7.7 Auditing Fundamentals 207
Chapter 7
tem performance. Also, patches may introduce new vulnerabilities, or
reintroduce old vulnerabilities. The considerations shown in Figure 7.2 can
help ensure patches do not compromise the security of systems.
7.7 Auditing Fundamentals
Computer security is of increasing importance to private and government
sector entities in minimizing the risk of malicious attacks from individuals
and groups. These risks include the fraudulent loss or misuse of resources,
unauthorized access to release of sensitive information such as tax and medi-
cal records, disruption of critical operations through viruses or hacker
attacks, and modification or destruction of data. According to a recent Gen-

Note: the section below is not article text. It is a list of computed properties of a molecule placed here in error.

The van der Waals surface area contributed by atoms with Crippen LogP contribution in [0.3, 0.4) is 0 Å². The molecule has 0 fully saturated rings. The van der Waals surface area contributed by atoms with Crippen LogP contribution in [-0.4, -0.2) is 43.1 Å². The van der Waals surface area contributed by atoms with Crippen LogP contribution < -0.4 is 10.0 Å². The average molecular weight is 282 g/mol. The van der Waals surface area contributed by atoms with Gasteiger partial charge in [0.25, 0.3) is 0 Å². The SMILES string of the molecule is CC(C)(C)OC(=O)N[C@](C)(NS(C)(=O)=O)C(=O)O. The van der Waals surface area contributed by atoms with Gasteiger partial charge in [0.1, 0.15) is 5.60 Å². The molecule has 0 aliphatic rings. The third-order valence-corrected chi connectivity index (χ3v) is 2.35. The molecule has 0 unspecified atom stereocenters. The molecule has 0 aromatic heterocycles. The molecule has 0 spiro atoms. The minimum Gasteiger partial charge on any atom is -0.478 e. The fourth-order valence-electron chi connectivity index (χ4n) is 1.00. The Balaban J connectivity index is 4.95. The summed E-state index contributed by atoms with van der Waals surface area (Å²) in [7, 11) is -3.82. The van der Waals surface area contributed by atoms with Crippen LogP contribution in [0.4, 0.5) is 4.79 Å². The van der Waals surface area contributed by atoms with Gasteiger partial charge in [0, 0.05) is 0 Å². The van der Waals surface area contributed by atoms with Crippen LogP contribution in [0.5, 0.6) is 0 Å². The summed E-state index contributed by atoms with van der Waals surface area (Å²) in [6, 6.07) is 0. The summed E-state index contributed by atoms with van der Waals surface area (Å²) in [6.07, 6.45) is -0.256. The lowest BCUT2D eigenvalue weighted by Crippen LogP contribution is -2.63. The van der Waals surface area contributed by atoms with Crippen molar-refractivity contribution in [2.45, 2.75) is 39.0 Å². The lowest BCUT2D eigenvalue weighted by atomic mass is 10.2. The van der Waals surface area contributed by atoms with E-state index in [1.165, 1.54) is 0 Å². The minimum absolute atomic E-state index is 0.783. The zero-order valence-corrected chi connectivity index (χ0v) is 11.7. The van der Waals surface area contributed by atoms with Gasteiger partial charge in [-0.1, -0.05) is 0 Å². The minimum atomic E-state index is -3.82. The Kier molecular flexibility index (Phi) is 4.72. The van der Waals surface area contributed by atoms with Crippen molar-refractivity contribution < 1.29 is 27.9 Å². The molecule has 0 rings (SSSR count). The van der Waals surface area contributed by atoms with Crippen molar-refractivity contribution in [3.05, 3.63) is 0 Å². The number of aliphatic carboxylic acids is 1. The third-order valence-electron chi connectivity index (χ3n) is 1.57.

eral Accounting Office (GAO) publication [3], the risk that information
attacks will threaten vital interests increases with the following developments
in information technology:
Figure 7.2
Operating System
Patch process
Obtain the patch from a known, trusted source
Verify the integrity of the patch using cryptographic hashes
Apply the patch to an isolated test system and verify that the patch:
1. Is compatible with other software used on systems where
patches will be applied
2. Does not alter system security posture unexpectedly, e.g.,
altering log settings
3. Corrects the pertinent vulnerability prior to applying the
Back up production systems prior to applying the patch
Apply the patch to production systems using secure methods
Update the cryptographic checksums of key files as well as that sys-
tems software archive
Test the resulting system for known vulnerabilities
Update the master configurations used to build new systems
Create and document an audit trail of all changes
Seek additional expertise as necessary to maintain a secure comput-
ing environment

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